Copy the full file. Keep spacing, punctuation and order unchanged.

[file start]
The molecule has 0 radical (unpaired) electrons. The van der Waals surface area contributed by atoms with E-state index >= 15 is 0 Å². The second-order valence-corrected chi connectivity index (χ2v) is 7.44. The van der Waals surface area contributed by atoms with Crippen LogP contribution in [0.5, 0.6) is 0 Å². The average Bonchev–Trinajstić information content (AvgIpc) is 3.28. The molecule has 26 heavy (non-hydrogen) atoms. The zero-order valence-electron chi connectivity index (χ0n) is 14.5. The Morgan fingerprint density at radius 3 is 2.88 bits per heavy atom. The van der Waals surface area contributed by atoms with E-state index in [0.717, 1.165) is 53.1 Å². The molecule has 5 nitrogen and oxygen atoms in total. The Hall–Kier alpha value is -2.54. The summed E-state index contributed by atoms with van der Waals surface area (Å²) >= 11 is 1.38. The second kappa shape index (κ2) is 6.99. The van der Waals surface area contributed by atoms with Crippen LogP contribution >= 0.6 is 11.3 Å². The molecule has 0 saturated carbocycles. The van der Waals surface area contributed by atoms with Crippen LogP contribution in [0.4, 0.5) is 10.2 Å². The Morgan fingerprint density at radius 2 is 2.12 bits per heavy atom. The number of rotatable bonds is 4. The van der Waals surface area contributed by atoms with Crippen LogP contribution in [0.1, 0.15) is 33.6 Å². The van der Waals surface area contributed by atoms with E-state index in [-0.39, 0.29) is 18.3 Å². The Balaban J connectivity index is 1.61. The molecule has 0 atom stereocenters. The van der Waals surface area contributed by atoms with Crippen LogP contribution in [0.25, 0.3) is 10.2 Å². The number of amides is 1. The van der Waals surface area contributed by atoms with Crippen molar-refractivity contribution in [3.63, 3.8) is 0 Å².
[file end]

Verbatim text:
The molecule has 0 radical (unpaired) electrons. The van der Waals surface area contributed by atoms with E-state index >= 15 is 0 Å². The second-order valence-corrected chi connectivity index (χ2v) is 7.44. The van der Waals surface area contributed by atoms with Crippen LogP contribution in [0.5, 0.6) is 0 Å². The average Bonchev–Trinajstić information content (AvgIpc) is 3.28. The molecule has 26 heavy (non-hydrogen) atoms. The zero-order valence-electron chi connectivity index (χ0n) is 14.5. The Morgan fingerprint density at radius 3 is 2.88 bits per heavy atom. The van der Waals surface area contributed by atoms with E-state index in [0.717, 1.165) is 53.1 Å². The molecule has 5 nitrogen and oxygen atoms in total. The Hall–Kier alpha value is -2.54. The summed E-state index contributed by atoms with van der Waals surface area (Å²) >= 11 is 1.38. The second kappa shape index (κ2) is 6.99. The van der Waals surface area contributed by atoms with Crippen LogP contribution >= 0.6 is 11.3 Å². The molecule has 0 saturated carbocycles. The van der Waals surface area contributed by atoms with Crippen LogP contribution in [0.4, 0.5) is 10.2 Å². The Morgan fingerprint density at radius 2 is 2.12 bits per heavy atom. The number of rotatable bonds is 4. The van der Waals surface area contributed by atoms with Crippen LogP contribution in [0.1, 0.15) is 33.6 Å². The van der Waals surface area contributed by atoms with E-state index in [-0.39, 0.29) is 18.3 Å². The Balaban J connectivity index is 1.61. The molecule has 0 atom stereocenters. The van der Waals surface area contributed by atoms with Crippen LogP contribution in [0.25, 0.3) is 10.2 Å². The number of amides is 1. The van der Waals surface area contributed by atoms with Crippen molar-refractivity contribution in [3.63, 3.8) is 0 Å².